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Draft wine: Lower cost and greener too

The idea is similar to beer on tap. Wineries fill kegs with wine, and restaurants dispense the wine via a tap at the bar. The strategy boasts several green, operational and marketing advantages.

Wines on tap are an emerging trend, especially in wine country. Pioneers include the two Father’s Office restaurants in Los Angeles, Farm at Caneros Inn in Napa, Tap in Atlanta, Left Foot Charley Wine Bar in Traverse City, Michigan and the Tavern at Lark Creek in Larkspur, California.

“On the culinary side, we subscribe to the farm to table idea. I call the tap program, from the ‘vine to table,’” says John Hulihan, VP of beverage and service for the San Francisco-based Lark Creek Restaurant Group.

The idea is similar to beer on tap. Wineries fill kegs with wine, and restaurants dispense the wine via a tap at the bar. The strategy boasts several green, operational and marketing advantages.

“In a more casual and informal operation, wine on tap can be very exciting and innovative on a host of levels,” declares Michael Green, president and creative director of the Liquid Assets Consulting Group. “One, there’s less of a carbon footprint. Two, the unusual dispensing technique can be an interesting marketing concept. And three, in certain cases, operators are able to pass on savings to the customer.”

Affordable choices

When Lark Creek Restaurant Group launched the Tavern at Lark Creek in the space that formerly housed the Lark Creek Inn last June, the new focus was on affordability and value. Wines on tap fit those criteria. Buying wines by the keg directly from the producers realizes cost savings that Hulihan is able to pass along to customers. “We’ve been able to offer really high-quality wines for a reduced price,” he explains.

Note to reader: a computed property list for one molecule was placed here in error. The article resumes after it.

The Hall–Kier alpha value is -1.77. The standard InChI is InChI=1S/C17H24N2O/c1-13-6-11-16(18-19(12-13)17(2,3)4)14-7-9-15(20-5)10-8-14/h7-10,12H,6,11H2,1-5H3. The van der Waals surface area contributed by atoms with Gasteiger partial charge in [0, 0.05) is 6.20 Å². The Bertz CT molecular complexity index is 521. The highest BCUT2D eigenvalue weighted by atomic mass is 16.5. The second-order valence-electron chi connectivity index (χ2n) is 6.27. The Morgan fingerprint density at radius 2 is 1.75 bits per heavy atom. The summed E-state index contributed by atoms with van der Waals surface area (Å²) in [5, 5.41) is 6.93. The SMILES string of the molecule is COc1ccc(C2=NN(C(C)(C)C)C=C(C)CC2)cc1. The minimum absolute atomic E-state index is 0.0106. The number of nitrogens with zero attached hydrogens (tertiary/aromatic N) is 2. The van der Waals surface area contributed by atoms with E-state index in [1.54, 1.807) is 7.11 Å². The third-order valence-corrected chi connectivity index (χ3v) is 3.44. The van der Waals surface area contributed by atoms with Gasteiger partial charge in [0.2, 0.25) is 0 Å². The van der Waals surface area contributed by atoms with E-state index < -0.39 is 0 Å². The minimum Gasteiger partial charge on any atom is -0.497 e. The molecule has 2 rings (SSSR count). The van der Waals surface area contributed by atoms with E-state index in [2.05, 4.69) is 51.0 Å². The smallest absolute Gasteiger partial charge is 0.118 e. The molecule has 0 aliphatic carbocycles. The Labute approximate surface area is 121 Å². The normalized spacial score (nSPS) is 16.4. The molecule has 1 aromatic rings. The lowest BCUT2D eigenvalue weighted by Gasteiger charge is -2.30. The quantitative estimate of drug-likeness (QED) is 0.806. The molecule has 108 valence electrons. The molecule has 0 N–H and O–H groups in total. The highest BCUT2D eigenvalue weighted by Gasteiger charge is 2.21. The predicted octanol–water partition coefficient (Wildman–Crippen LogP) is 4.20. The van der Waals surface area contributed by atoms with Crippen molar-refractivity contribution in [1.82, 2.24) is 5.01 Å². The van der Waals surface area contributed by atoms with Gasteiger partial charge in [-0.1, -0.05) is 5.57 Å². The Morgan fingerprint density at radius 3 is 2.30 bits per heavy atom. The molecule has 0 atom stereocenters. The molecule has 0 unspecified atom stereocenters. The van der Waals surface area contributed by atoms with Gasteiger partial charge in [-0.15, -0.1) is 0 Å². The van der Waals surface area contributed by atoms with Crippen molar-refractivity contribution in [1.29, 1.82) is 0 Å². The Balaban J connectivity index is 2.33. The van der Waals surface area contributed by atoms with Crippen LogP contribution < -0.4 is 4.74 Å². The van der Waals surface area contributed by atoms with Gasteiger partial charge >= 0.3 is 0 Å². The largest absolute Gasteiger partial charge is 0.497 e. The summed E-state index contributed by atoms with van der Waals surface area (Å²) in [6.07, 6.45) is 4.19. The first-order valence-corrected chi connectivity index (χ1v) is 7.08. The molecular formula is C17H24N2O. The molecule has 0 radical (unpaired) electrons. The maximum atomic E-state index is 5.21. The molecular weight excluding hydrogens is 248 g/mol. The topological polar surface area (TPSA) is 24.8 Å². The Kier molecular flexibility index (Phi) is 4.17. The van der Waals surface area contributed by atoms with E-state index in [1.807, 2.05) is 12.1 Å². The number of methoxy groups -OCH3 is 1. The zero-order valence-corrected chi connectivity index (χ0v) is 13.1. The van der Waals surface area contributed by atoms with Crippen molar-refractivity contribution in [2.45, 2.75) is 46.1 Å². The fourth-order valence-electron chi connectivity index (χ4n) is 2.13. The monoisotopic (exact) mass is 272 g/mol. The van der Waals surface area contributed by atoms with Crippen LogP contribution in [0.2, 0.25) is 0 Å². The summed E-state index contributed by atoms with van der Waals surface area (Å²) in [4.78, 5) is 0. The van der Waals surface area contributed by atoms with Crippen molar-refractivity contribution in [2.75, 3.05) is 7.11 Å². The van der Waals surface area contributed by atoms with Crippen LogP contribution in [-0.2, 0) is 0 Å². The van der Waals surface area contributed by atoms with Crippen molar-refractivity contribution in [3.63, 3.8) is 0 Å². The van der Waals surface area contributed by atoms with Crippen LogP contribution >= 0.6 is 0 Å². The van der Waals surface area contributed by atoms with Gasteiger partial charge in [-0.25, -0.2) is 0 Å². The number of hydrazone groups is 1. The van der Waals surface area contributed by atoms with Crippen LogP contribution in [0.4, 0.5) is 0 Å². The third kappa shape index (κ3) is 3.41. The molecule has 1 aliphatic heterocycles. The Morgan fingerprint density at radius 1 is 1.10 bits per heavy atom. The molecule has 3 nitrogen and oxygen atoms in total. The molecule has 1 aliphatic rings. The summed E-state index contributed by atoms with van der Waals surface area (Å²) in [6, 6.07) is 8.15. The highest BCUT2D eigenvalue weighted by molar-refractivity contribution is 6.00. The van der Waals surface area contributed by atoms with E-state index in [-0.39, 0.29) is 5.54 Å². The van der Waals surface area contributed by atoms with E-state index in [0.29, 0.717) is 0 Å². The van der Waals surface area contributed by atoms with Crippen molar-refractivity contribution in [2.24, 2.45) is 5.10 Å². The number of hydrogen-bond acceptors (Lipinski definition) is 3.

The Tavern’s tap system uses five-gallon stainless steel Cornelius tanks, aka soda kegs. The wineries clean and fill the kegs with wine straight from their tanks and barrels. At the restaurant, the kegs are hooked up to lines and taps, much like beer systems; whites are refrigerated and reds are temperature controlled. Because the system is airtight, driven by inert argon gas, the integrity of wine is protected throughout the process.

When Hulihan started the tap program last spring, he had to investigate sourcing.

“Wineries weren’t budgeting any part of their production for tap programs,” he recalls. That picture is slowly changing. “The more the word gets out about tap wine, the more traction it builds.”

Greening wine

Winemakers are especially enthusiastic about the green aspects. The tap system eliminates the need for glass bottles, labeling and cardboard cases. Transportation costs are reduced, too.

“The low-carbon footprint of tap wine systems may appeal to some customers,” points out Green, “while other customers might like the novelty or the lower cost per ounce.” However, it’s up to operators to identify those features and translate that ultimate benefit to the customer, he advises.

Customer curiosity

“Once customers are aware of the tap program, there’s a high level of curiosity about it,” says Hulihan. “And most have been pleasantly surprised about the quality of the wine.”

Although Green thinks tap wines may work for informal restaurants, he believes that the fine-dining practice of presenting the bottle at the table and pouring wine in front of customers is never going to go away. “Rituals enhance the dining experience,” he claims. For his part, Hulihan believes that the success of a tap program depends upon countering consumer perceptions that tap wines are anything but high quality.

“Our chardonnays, for example, are fresh, unfined and unfiltered, straight from the winery’s tank to our tanks to our guests,” he points out. “This is a unique experience that you won’t get from a bottle.”

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